Thermomechanical modelling of rock-ice avalanches for large scale hazard indication mapping in Uttarakhand Province, India

In this project, funded by the Swiss Agency for Development Cooperation (SDC / DEZA), we propose to apply large scale hazard indication mapping algorithms to the Himalayan province of Uttarakhand. Our goal is to identify unstable rock/ice masses and perform thermo-mechanical simulations - at the large-scale - to predict the danger of rock/ice avalanches, such as the recent event in Chamoli. This research is strongly motivated by recent rock/ice avalanche events, such as the rock avalanche and debris flow that occurred at Piz Cengalo, Switzerland, in 2017, the ice avalanche destroying the base camp at Mount Everest and the Aru-Co glacier collapse in Tibet where extensive modelling work has been performed by the project staff.

Rock-ice avalanches are events where a glacier and potentially part of the underlying bedrock break and form a gravitational flow. These phenomena are particularly tricky to understand as they involve rocks, ice, snow and water which makes it a very complex physical system. Several of these events happened over the past years, such as in Langtang, Nepal, in 2015 after the 7.8 magnitude Gorkha earthquake (Gnyawali et al., 2017) which mobilized 14.38 × 106 m3 of rock and ice and accumulated 6.95 × 106 m3 debris in the valley floor (Lacroix, 2017), or in Piz Cengalo area, Switzerland, in 2017, where 3×106 m3 of rocks fell off the mountain and entrained 6×105m3 of ice from the glacier (Mergili et al., 2020). More recently in Uttarakhand Province, in Chamoli, India, in February 2021, about 27× 106 m3 of rock and ice collapsed from Ronti Peak (Shugar et al., 2021). The resulting mass flow damaged infrastructure and ~200 people went missing. All of these events hence have disastrous consequences for people and infrastructures, not only because of the falling rocks and ice, but also because of secondary processes such debris flows resulting from the melting water produced as the ice melts during the avalanche.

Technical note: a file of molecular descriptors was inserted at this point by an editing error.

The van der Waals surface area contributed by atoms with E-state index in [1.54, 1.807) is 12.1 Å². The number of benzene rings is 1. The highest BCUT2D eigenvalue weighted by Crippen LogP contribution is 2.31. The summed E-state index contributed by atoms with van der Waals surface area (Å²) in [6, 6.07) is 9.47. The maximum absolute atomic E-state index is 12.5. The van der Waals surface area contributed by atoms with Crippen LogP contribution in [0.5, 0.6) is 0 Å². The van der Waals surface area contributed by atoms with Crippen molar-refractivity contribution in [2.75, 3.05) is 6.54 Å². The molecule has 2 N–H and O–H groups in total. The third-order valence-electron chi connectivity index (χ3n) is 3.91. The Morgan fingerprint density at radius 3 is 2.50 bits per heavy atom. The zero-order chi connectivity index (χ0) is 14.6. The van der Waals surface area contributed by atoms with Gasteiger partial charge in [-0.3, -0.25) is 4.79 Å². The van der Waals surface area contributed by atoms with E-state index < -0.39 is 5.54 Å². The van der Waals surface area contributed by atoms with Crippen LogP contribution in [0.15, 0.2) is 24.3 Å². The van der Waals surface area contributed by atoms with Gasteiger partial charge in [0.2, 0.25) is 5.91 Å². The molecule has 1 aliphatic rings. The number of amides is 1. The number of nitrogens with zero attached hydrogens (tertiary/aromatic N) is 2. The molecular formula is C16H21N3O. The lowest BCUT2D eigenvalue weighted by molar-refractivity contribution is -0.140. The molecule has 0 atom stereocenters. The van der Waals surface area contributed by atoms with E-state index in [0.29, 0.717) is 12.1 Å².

In order to better understand these phenomena and assess and set up large scale hazard maps in areas that are prone to rock-ice avalanches, scientists in Switzerland (CERC - SLF Davos) and India (Building Institute in Roorkee) are teaming up to gather field data, identify unstable rock/ice masses,  and perform thermo-mechanical simulations – at the large-scale – to predict the danger of rock/ice avalanches, such as the recent event in Chamoli. The numerical modelling is performed using a software that has been developed by the research team at SLF, RAMMS (RApid Mass Movement Simulation), which is aimed at modelling gravitational mass movements and is made of several modules to model snow avalanches, rockfall and more recently, rock-ice avalanches.

Some preliminary studies have already been done using RAMMS on previous events such as the rock-ice avalanche which occurred at Piz Cengalo in 2017 (Figure 1.). The numerical models give insights on the areas that are potentially exposed to rock/ice damage, but also to the subsequent debris flow.